Free-Market Principles for Agricultural Policy

May 13, 2014

The United States' agricultural policies are out-of-date and grounded in central-planning philosophies, according to Daren Bakst, research fellow in agricultural policy at the Heritage Foundation.

From farm and commodity programs to food safety to international trade, America's agricultural policy has substituted government controls and subsidies for free-market principles. Bakst offers a set of principles that should guide U.S. agricultural policy, including:

  • Markets should inform faming decisions: Government policies and subsidizes -- whether in disaster assistance, price guarantees, or import barriers -- create misplaced incentives that influence farmer decisionmaking. Governments cannot plan economies, and farmers should produce based on consumer demand.
  • Free markets make food more affordable: The U.S. sugar program and the Renewable Fuel Standard are bad policies that drive up food prices, hurting low-income Americans the most.
  • Subsidies are unnecessary: Farmers should be able to succeed on their own merits, not require subsidies in order to succeed. Ensuring that farmers are profitable is not the role of the government.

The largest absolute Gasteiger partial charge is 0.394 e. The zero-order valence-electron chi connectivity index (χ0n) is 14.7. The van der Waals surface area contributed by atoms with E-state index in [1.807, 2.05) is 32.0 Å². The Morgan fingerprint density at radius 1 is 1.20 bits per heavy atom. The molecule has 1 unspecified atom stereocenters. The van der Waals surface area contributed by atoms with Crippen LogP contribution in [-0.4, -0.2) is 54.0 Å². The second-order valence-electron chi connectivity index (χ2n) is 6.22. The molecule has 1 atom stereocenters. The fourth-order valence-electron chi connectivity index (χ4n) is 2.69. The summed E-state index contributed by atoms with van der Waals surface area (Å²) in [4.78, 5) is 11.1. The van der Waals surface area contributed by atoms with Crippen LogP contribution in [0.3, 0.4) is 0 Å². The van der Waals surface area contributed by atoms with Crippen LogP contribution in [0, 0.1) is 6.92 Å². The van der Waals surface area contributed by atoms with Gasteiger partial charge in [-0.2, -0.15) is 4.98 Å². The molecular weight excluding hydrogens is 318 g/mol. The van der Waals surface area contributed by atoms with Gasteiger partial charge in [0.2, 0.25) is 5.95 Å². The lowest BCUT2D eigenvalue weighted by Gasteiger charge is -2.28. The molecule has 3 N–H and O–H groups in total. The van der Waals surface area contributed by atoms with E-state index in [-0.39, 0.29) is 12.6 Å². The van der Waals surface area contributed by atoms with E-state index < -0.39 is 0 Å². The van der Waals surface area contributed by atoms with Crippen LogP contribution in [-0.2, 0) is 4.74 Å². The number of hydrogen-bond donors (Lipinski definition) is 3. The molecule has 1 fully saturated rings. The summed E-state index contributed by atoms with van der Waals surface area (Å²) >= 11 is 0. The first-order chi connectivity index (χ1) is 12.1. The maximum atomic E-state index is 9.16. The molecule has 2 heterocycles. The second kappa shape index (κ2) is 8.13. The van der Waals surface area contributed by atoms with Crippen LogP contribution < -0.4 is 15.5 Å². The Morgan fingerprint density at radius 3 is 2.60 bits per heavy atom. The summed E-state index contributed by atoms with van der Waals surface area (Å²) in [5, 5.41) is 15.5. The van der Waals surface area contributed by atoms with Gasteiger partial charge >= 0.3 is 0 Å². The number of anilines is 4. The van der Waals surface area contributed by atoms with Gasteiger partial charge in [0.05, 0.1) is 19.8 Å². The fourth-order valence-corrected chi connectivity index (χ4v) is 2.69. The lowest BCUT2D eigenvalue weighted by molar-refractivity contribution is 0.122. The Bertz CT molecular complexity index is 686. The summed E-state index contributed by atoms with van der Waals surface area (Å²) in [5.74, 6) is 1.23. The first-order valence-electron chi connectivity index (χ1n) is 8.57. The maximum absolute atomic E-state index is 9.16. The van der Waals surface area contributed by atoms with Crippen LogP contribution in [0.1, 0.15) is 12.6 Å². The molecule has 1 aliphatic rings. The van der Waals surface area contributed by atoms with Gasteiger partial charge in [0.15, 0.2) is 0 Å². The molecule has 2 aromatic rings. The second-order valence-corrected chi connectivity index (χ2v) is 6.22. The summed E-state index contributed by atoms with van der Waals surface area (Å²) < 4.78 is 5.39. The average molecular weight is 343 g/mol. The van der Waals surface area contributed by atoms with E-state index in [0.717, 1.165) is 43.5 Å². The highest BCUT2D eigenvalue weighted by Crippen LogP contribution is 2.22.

• Regulation should be minimized: The recent farm bill illustrates the problems with poor regulatory policy. For example, the recent farm bill includes subsidized crop insurance. This can distort farmer decisionmaking, as the reduced risk encourages them to use land in environmentally unfriendly ways.
  • Free trade benefits both farmers and consumers: Eliminating trade barriers encourages competition and gives consumers access to foreign products. Protection, on the other hand, limits competition and hurts the economy as a whole. And when Congress subsidizes agriculture, other countries find similar ways to retaliate against the U.S.

The U.S. should apply these principles to transform our misguided agricultural policy, says Bakst.  

Source: Daren Bakst, "10 Guiding Principles for Agriculture Policy: A Free-Market Vision," Heritage Foundation, May 5, 2014. 

 

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